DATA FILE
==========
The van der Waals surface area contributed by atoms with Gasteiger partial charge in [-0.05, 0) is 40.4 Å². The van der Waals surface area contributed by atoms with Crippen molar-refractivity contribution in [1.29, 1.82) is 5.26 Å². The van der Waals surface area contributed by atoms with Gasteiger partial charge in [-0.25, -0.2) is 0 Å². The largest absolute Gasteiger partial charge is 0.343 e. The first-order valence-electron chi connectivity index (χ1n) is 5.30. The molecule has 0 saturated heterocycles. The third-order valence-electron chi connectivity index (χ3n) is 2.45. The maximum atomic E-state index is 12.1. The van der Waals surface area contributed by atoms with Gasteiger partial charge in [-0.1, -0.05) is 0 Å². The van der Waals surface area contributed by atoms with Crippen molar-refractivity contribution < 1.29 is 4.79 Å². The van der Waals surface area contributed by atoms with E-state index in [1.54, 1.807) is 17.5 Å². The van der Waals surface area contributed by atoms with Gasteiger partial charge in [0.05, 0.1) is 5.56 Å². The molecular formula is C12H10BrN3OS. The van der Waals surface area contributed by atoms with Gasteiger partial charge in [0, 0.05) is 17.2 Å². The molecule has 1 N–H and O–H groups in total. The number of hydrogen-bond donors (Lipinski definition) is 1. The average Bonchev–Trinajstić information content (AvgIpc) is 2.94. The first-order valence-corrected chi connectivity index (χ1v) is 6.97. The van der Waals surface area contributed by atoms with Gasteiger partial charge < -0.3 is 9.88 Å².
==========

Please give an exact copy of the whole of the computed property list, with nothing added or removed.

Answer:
The van der Waals surface area contributed by atoms with Gasteiger partial charge in [-0.05, 0) is 40.4 Å². The van der Waals surface area contributed by atoms with Crippen molar-refractivity contribution in [1.29, 1.82) is 5.26 Å². The van der Waals surface area contributed by atoms with Gasteiger partial charge in [-0.25, -0.2) is 0 Å². The largest absolute Gasteiger partial charge is 0.343 e. The first-order valence-electron chi connectivity index (χ1n) is 5.30. The molecule has 0 saturated heterocycles. The third-order valence-electron chi connectivity index (χ3n) is 2.45. The maximum atomic E-state index is 12.1. The van der Waals surface area contributed by atoms with Gasteiger partial charge in [-0.1, -0.05) is 0 Å². The van der Waals surface area contributed by atoms with Crippen molar-refractivity contribution < 1.29 is 4.79 Å². The van der Waals surface area contributed by atoms with E-state index in [1.54, 1.807) is 17.5 Å². The van der Waals surface area contributed by atoms with Gasteiger partial charge in [0.05, 0.1) is 5.56 Å². The molecular formula is C12H10BrN3OS. The van der Waals surface area contributed by atoms with Gasteiger partial charge in [0, 0.05) is 17.2 Å². The molecule has 1 N–H and O–H groups in total. The number of hydrogen-bond donors (Lipinski definition) is 1. The average Bonchev–Trinajstić information content (AvgIpc) is 2.94. The first-order valence-corrected chi connectivity index (χ1v) is 6.97. The van der Waals surface area contributed by atoms with Gasteiger partial charge < -0.3 is 9.88 Å².